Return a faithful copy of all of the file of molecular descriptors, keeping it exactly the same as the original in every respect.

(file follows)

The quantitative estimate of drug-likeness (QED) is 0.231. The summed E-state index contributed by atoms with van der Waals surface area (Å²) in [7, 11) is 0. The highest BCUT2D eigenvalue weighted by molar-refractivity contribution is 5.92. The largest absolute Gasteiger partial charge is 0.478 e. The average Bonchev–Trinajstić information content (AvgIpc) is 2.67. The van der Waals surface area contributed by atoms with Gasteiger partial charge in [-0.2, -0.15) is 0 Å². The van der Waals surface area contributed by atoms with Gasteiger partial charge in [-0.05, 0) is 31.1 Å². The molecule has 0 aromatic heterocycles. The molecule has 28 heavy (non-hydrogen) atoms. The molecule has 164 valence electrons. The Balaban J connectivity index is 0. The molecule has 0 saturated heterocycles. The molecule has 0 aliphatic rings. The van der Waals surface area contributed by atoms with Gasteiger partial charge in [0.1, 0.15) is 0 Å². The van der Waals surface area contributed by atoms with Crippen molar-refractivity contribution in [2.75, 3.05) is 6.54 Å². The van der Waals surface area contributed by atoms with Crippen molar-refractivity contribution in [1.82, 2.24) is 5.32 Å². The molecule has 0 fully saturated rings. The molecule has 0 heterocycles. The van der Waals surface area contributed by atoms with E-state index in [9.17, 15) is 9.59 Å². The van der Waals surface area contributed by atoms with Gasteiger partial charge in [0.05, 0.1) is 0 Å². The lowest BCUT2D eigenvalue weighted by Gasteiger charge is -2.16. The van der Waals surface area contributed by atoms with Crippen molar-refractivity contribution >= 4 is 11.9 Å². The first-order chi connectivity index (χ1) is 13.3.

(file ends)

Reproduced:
The quantitative estimate of drug-likeness (QED) is 0.231. The summed E-state index contributed by atoms with van der Waals surface area (Å²) in [7, 11) is 0. The highest BCUT2D eigenvalue weighted by molar-refractivity contribution is 5.92. The largest absolute Gasteiger partial charge is 0.478 e. The average Bonchev–Trinajstić information content (AvgIpc) is 2.67. The van der Waals surface area contributed by atoms with Gasteiger partial charge in [-0.2, -0.15) is 0 Å². The van der Waals surface area contributed by atoms with Gasteiger partial charge in [-0.05, 0) is 31.1 Å². The molecule has 0 aromatic heterocycles. The molecule has 28 heavy (non-hydrogen) atoms. The molecule has 164 valence electrons. The Balaban J connectivity index is 0. The molecule has 0 saturated heterocycles. The molecule has 0 aliphatic rings. The van der Waals surface area contributed by atoms with Gasteiger partial charge in [0.1, 0.15) is 0 Å². The van der Waals surface area contributed by atoms with Crippen molar-refractivity contribution in [2.75, 3.05) is 6.54 Å². The van der Waals surface area contributed by atoms with Crippen molar-refractivity contribution in [1.82, 2.24) is 5.32 Å². The molecule has 0 fully saturated rings. The molecule has 0 heterocycles. The van der Waals surface area contributed by atoms with E-state index in [9.17, 15) is 9.59 Å². The van der Waals surface area contributed by atoms with Gasteiger partial charge in [0.05, 0.1) is 0 Å². The lowest BCUT2D eigenvalue weighted by Gasteiger charge is -2.16. The van der Waals surface area contributed by atoms with Crippen molar-refractivity contribution >= 4 is 11.9 Å². The first-order chi connectivity index (χ1) is 13.3.